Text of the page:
We are interested in the molecular mechanisms that control the exchange of molecules and information between the nucleus and cytoplasm.
The molecular mechanism of translocation through the nuclear pore complex.
Nuclear transport is essential for the biogenesis of the nucleus, for housekeeping functions such as transcription and ribosome assembly, and for the regulation of gene expression during the cell cycle, in development, and in response to changing environments. Nuclear transport can be divided into two phases, targeting and translocation. Although virtually all of the protein subunits (nucleoporins) of the yeast nuclear pore complex are known, the basic mechanism of vectorial translocation remains unsolved. We discovered that two nucleoporins, Nup188p and Nup170p, control the diameter of the central diffusion channel. The diameter of the diffusion channel is significantly larger in cells lacking Nup188p or Nup170p (Fig. 1). Because Nup170p is also a docking site for translocation complexes, we are currently testing the hypothesis that Nup170p and Nup188p are directly involved in signal-directed pore gating.
The Drosophila importin/karyopherin α gene family.
Importin α is the cytosolic receptor for classical nuclear localization signals. Whereas yeasts and plants contain only importin α1 genes, animals contain three conserved clades, α1, α2, and α3 (Fig. 2). The reason animals contain three different types of importin α genes is the focus of our research. We cloned and mapped the three importin α genes from Drosophila melanogaster in order to exploit the fruit fly's facile genetics and well understood programs of development and differentiation. Interestingly, deletion of the Drosophilaimportin α2 gene causes infertility in otherwise normal flies. The full battery of Drosophilamolecular and genetic methods are being brought to bear on this fundamental animal cell biology problem.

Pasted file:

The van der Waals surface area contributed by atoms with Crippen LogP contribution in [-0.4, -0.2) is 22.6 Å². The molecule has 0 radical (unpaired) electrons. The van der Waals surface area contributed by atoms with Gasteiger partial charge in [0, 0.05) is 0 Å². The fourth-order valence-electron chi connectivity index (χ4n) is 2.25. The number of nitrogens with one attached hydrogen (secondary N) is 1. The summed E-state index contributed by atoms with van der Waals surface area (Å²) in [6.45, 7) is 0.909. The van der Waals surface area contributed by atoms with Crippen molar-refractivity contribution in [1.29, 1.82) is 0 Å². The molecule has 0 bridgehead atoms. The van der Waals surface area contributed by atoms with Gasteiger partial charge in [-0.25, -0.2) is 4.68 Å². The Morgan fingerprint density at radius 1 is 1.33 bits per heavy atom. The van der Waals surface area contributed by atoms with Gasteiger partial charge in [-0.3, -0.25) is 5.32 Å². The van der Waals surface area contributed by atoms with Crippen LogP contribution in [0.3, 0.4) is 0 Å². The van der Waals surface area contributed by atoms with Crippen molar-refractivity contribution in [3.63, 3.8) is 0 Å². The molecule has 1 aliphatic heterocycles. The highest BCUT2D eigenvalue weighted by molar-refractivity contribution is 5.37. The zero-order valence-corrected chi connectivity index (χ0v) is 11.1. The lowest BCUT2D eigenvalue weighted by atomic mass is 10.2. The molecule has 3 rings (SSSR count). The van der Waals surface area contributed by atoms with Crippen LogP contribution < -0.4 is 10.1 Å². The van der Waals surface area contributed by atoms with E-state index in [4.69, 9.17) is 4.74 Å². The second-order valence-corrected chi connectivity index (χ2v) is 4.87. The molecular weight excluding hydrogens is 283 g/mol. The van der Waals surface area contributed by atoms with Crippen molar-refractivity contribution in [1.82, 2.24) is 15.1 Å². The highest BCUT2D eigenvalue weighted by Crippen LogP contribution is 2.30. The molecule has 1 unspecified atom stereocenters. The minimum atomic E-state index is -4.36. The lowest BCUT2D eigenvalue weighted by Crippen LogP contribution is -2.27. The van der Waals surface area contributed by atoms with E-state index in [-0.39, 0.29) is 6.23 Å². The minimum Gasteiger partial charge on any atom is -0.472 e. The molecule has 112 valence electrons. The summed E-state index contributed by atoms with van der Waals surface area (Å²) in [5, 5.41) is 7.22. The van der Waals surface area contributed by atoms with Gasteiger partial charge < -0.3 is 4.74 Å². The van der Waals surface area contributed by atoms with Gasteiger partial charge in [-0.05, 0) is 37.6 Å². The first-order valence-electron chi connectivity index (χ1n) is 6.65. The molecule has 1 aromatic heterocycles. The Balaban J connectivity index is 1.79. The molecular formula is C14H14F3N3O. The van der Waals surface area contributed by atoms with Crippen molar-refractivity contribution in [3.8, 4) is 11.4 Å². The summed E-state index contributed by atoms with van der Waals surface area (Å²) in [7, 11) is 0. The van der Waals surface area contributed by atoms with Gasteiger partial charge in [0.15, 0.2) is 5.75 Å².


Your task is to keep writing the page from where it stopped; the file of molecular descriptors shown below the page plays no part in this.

Piecemeal microautophagy of the nucleus in S. cerevisiae.
We have discovered a novel form of autophagy (homeostatic "self-eating") that transports nuclear components directly to the vacuole for degradation and recycling in viable cells. The nucleus had not previously been considered a target for autophagy because it is an essential organelle. We now report that the S. cerevisiae nucleus is subject to Piecemeal Microautophagy of the Nucleus (PMN). During PMN, teardrop-like portions of the nucleus called blebs are pinched from the nucleus into the vacuole lumen where they are degraded (Fig. 3). The piecemeal feature of PMN allows for the selective degradation of nonessential nuclear components while preserving essential components such as chromatin, which is selectively excluded from blebs. PMN occurs at Nucleus-Vacuole (NV) junctions, which are formed through physical interactions between Vac8p in the vacuole membrane and Nvj1p in the nuclear envelope. Current work is aimed at defining the components, cargo, regulation, and molecular mechanism of PMN.
Figure 1: The nuclear pore complex diffusion channel is larger in nup170-Δ cells. A nuclear localization signal-green fluorescent protein reporter (NLS-GFP) is mostly nuclear in both wild type and nup170-Δ cells at 23oC. However, at 0oC, which inhibits active import but allows passive diffusion to continue, NLS-GFP more rapidly equilibrates across the nuclear envelope of nup170-Δ cells than wild type cells.
Figure 2: Phylogeny of the importin αs. Bootstrap values are represented as a percentage of 1000 replications. Importin α2 and α3 genes likely arose from an a1 progenitor(s). Species, protein identification numbers (PID#), and proposed α1, α2, and α3 nomenclature for conventional genes are indicated. Vertebrate genes are shown in brown, invertebrates in red, plants in green, and fungi in blue.
Figure 3: A model for PMN based on observed structures. (Stage I) NV junctions are formed by the interaction and clustering of Nvj1p (green circles) in the nuclear envelope and Vac8p (red squares) in the vacuolar membrane. (N = nucleus, V = vacuole). The formation of a nuclear bulge (Stage II) is followed by the formation of tethered blebs (Stage III). Bulging and blebbing could be considered to be early and late steps of the same stage. An intravacuolar vesicle is formed by scission of the three bleb membranes and the release of an intravacuolar vesicle into the vacuole lumen (Stage IV). Finally the PMN vesicle and its contents are degraded by vacuolar hydrolases (Stage V).